Thursday, October 27, 2011

a serious worship leader

"Blessed be the LORD who has given rest to his people Israel, according to all that he promised. Not one word has failed of all his good promise, which he spoke by Moses his servant."
1 Kings 8:56

Any worship leader worth anything ought to take his cues from the celebration of praise that Solomon led at the dedication of the first temple. All of 1 Kings 8 maps out an impressive order of worship. And Solomon leads it masterfully. It all begins with the processional that brought the ark of the covenant out of the old tabernacle and into the new temple. The king, along with all the elders in Israel, led the line of people who followed the ark to the temple. During this procession, numerous sacrifices were made. And God's glory came and overflowed the temple after the ark was set in the holy of holies (1 Kings 8:10-11).

Then Solomon sets a short history of the worship of Yahweh in place. He blesses God, he blesses the nation, he recounts the covenant that the Lord made with his father, David. And in this short opening praise, the focus is clearly on the faithfulness of God.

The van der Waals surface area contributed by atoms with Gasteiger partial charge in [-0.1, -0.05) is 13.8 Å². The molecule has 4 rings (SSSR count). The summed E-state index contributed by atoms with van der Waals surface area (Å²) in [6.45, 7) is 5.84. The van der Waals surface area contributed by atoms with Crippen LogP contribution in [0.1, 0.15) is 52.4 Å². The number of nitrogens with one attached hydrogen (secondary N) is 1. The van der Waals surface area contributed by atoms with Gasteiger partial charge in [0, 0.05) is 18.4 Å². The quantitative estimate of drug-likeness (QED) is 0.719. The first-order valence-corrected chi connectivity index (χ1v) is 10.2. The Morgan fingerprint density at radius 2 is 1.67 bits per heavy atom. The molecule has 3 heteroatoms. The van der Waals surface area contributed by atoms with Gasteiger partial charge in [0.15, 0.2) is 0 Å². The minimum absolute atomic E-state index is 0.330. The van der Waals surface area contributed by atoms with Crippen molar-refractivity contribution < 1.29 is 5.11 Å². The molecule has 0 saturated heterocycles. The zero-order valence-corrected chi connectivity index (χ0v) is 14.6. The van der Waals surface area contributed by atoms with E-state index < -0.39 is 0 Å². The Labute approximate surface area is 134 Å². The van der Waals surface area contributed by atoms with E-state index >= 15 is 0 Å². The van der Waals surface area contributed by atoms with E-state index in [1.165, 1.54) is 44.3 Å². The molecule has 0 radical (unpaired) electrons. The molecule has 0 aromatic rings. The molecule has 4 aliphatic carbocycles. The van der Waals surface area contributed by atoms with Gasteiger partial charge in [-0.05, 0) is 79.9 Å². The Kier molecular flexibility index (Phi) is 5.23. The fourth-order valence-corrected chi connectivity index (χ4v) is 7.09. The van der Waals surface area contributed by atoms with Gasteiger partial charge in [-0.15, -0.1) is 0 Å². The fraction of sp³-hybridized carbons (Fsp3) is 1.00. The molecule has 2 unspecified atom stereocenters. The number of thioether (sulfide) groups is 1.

As Solomon stands in the courtyard before the altar of the Lord, he leads the nation in a magnificent and instructive prayer. He focuses on the faithfulness of God and remarkably, most of the prayer is a plea for God to remain faithful even though Israel does not remain faithful. Solomon knows God can't be limited to one spot in the temple. The temple did not contain all of God within it (1 Kings 8:27). But it was a place where Israel could focus on God.

Then Solomon spends the bulk of his prayer acknowledging the need that sinners have for the justice and mercy of God. God would have to settle lies from the truth in human relationships (1 Kings 8:31-32). God would grant renewal after defeated Israel repented of sin (1 Kings 8:33-34). God would respond to sin-induced catastrophe (i Kings 8:35-36) and forgive a repentant nation. The temple would be a place where Israel acknowledged sin. God would hear their repentance in heaven and act (1 Kings 8:37-40). This cycle of forgiveness would affect gentiles within the borders of Israel (1 Kings 8:41-45).

The complete cycle of confession and forgiveness was the focus of all that was done in worship at the temple (1 Kings 8:46-53). Then Solomon ended with a benediction that reinforced this (1 Kings 8:54-61). Lest anyone doubt his conviction, a massive kingly gift of sacrifices (1 Kings 8:62-66) was begun that must have taken months, if not years to complete. Solomon was serious in what he said, prayed, and did in worship of God.

No comments: